Persons of the Dialogue
Pirate smiled. "Oh, I have almost always found it to be in my interest to be polite."
"As you've almost always found it to be in your interest to be charming?" asked Director.
"Charm is just politeness that you don't really mean," said Student.
"How," asked Pirate, "can you mean politeness or not? One is polite or not, that's all."
"Yes, but one is polite for one of two reasons - out of self-interest, or as a rule."
"I say it's in one's interest to make politeness a rule," said Pirate with a grin.
"But there are times when it is not in your interest to be polite, so if it's a rule it is not always in your self-interest."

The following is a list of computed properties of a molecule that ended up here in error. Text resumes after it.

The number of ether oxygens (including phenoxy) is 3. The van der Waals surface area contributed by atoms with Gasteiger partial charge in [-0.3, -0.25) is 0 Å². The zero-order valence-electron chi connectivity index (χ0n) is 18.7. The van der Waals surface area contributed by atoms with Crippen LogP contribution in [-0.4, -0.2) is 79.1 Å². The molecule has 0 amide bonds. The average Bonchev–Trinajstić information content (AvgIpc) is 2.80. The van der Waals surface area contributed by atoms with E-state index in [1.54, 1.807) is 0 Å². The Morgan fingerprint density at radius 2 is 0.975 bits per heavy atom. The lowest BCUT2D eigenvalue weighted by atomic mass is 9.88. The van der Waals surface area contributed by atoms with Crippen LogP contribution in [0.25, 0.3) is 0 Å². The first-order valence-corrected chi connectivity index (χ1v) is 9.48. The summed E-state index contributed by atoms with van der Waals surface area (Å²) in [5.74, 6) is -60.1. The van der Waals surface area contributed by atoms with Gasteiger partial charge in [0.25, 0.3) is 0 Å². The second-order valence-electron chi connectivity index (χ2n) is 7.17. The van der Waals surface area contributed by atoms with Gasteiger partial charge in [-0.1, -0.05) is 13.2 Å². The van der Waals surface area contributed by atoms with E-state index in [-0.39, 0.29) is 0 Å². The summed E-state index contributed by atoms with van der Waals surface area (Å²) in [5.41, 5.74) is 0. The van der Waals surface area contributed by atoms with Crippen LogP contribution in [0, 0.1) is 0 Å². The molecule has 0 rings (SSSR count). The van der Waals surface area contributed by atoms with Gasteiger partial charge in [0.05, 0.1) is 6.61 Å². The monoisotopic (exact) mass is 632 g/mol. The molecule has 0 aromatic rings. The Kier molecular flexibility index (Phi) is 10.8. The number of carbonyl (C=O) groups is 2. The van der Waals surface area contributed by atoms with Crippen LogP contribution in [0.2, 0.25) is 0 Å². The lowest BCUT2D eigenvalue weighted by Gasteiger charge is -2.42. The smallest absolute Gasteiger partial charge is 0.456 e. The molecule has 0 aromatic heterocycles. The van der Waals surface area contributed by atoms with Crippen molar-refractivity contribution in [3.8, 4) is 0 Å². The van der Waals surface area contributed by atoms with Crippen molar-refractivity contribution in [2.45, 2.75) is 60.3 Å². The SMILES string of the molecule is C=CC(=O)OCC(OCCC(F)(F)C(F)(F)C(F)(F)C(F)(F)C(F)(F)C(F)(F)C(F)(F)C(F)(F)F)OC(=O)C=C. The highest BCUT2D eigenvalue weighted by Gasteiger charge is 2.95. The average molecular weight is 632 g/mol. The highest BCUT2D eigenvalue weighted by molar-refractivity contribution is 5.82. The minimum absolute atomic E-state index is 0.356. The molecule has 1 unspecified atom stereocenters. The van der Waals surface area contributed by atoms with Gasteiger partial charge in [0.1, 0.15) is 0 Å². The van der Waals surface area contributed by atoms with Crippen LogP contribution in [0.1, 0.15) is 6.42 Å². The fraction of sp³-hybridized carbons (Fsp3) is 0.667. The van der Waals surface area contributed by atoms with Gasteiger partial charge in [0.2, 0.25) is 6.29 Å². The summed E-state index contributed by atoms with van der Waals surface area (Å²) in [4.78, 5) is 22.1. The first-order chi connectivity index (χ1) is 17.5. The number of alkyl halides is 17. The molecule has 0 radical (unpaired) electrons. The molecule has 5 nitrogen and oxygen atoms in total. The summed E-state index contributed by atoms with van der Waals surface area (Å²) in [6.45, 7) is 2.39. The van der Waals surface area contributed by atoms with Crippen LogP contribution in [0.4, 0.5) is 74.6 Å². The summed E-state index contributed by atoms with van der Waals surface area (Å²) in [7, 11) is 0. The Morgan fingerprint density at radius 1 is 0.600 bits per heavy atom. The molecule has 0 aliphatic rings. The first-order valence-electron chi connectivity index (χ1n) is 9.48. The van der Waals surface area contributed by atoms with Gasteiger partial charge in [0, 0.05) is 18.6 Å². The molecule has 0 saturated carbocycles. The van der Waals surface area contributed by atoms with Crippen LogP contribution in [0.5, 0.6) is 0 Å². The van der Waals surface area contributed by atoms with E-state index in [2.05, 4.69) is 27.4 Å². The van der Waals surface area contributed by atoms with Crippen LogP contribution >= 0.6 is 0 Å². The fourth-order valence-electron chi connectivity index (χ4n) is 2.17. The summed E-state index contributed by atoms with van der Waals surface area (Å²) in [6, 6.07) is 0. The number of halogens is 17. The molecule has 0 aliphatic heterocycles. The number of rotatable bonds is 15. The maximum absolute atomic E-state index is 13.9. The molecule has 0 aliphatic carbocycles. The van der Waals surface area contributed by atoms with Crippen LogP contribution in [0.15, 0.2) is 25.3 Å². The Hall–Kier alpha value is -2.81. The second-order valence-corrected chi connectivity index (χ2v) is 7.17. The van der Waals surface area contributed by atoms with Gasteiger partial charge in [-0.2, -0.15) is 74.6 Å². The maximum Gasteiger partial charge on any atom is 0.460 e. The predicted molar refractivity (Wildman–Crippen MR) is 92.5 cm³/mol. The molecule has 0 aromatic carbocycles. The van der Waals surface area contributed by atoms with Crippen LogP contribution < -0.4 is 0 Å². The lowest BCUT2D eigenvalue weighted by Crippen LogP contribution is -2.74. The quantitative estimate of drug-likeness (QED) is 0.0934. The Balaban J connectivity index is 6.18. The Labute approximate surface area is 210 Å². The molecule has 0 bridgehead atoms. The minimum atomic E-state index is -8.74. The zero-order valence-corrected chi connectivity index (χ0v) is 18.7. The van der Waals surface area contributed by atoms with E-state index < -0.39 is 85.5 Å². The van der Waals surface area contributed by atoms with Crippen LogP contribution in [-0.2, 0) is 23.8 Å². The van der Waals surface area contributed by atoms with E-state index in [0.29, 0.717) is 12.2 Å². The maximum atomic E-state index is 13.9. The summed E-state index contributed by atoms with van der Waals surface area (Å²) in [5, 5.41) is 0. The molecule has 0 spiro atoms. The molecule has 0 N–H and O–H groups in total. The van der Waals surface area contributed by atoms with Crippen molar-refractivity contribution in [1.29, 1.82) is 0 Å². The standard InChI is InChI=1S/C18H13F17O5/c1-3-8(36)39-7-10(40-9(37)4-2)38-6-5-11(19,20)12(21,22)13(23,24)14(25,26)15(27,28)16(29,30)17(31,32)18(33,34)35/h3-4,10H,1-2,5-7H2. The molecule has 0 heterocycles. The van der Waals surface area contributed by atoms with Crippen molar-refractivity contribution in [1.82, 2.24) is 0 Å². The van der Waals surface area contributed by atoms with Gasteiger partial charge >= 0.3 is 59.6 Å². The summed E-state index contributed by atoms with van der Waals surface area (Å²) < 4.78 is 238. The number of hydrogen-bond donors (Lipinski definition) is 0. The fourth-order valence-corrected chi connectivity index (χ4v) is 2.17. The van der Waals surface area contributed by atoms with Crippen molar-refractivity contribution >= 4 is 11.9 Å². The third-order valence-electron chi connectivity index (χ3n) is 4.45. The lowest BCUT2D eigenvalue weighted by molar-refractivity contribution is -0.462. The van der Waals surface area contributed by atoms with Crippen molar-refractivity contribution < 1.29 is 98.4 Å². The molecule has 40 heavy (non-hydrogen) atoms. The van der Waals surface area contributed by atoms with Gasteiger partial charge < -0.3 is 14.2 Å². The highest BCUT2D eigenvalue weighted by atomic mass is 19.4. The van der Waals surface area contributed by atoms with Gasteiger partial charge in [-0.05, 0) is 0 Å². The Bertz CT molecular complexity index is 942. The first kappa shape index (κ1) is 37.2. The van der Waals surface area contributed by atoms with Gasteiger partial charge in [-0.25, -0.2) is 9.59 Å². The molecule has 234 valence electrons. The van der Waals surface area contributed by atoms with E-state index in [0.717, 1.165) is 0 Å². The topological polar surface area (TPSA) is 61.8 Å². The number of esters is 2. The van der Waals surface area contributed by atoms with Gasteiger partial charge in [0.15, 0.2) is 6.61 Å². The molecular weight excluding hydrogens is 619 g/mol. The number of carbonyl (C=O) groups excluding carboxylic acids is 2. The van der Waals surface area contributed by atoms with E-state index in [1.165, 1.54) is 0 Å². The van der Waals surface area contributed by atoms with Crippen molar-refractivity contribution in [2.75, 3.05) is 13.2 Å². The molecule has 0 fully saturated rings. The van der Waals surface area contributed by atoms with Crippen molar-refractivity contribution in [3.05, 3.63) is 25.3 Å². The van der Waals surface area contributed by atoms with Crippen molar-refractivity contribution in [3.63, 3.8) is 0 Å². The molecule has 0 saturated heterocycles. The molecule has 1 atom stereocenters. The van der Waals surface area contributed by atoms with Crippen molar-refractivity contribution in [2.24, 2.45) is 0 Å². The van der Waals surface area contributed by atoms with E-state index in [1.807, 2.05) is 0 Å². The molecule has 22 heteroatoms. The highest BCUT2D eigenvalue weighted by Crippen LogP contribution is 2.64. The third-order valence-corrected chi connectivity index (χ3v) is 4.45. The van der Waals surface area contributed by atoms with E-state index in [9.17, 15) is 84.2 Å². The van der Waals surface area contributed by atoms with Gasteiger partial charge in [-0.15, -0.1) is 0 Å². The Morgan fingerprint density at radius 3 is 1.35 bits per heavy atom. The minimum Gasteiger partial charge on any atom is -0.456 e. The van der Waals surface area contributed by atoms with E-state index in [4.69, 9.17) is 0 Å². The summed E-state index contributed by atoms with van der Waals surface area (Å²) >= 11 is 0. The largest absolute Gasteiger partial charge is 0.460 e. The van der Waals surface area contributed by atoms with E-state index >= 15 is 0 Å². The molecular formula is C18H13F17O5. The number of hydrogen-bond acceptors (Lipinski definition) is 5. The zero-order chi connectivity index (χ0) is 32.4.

"Every rule has its exceptions."
"So what are the exceptions, Pirate?" asked Director.
"One is when someone is being terribly rude to you. You may be less than polite, as long as you are alone with this person, or with no more than one or two very good friends as well. It doesn't do to be known widely to ever be less than polite."
"But word gets around," said Student.
"But under those circumstances, alone or with very few," said Director, "can't you be rude to someone who is not being rude to you, someone who, in fact, is being more than polite?"
"What do you mean by 'more than polite'?" asked Student.
"Someone who is following a rule of being polite, against his self-interest."
Nick Pappas, pappasnick.typepad.com